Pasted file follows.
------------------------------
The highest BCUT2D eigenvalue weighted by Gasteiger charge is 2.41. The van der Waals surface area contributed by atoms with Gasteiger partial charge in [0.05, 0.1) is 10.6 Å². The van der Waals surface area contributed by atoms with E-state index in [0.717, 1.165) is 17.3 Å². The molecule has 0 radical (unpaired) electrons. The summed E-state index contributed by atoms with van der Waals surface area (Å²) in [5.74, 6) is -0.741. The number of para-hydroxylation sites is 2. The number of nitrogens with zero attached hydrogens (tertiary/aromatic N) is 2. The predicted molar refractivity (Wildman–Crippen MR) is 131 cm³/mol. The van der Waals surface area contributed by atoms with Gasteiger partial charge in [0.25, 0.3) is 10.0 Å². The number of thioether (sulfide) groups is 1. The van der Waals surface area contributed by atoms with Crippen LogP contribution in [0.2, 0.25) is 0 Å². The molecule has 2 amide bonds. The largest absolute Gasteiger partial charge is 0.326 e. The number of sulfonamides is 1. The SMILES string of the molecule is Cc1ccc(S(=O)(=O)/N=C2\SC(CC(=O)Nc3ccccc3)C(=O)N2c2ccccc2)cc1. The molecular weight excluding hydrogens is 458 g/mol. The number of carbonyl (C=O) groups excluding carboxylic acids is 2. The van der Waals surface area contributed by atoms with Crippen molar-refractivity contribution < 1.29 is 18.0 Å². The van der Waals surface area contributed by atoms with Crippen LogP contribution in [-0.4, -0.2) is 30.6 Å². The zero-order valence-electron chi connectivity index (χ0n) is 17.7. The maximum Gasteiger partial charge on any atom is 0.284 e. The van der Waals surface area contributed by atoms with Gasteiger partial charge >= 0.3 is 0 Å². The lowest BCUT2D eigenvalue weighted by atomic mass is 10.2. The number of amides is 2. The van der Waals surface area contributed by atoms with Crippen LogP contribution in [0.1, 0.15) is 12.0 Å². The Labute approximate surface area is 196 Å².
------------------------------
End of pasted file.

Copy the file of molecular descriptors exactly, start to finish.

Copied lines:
The highest BCUT2D eigenvalue weighted by Gasteiger charge is 2.41. The van der Waals surface area contributed by atoms with Gasteiger partial charge in [0.05, 0.1) is 10.6 Å². The van der Waals surface area contributed by atoms with E-state index in [0.717, 1.165) is 17.3 Å². The molecule has 0 radical (unpaired) electrons. The summed E-state index contributed by atoms with van der Waals surface area (Å²) in [5.74, 6) is -0.741. The number of para-hydroxylation sites is 2. The number of nitrogens with zero attached hydrogens (tertiary/aromatic N) is 2. The predicted molar refractivity (Wildman–Crippen MR) is 131 cm³/mol. The van der Waals surface area contributed by atoms with Gasteiger partial charge in [0.25, 0.3) is 10.0 Å². The number of thioether (sulfide) groups is 1. The van der Waals surface area contributed by atoms with Crippen LogP contribution in [0.2, 0.25) is 0 Å². The molecule has 2 amide bonds. The largest absolute Gasteiger partial charge is 0.326 e. The number of sulfonamides is 1. The SMILES string of the molecule is Cc1ccc(S(=O)(=O)/N=C2\SC(CC(=O)Nc3ccccc3)C(=O)N2c2ccccc2)cc1. The molecular weight excluding hydrogens is 458 g/mol. The number of carbonyl (C=O) groups excluding carboxylic acids is 2. The van der Waals surface area contributed by atoms with Crippen molar-refractivity contribution < 1.29 is 18.0 Å². The van der Waals surface area contributed by atoms with Crippen LogP contribution in [-0.4, -0.2) is 30.6 Å². The zero-order valence-electron chi connectivity index (χ0n) is 17.7. The maximum Gasteiger partial charge on any atom is 0.284 e. The van der Waals surface area contributed by atoms with Gasteiger partial charge >= 0.3 is 0 Å². The lowest BCUT2D eigenvalue weighted by atomic mass is 10.2. The number of amides is 2. The van der Waals surface area contributed by atoms with Crippen LogP contribution in [0.1, 0.15) is 12.0 Å². The Labute approximate surface area is 196 Å².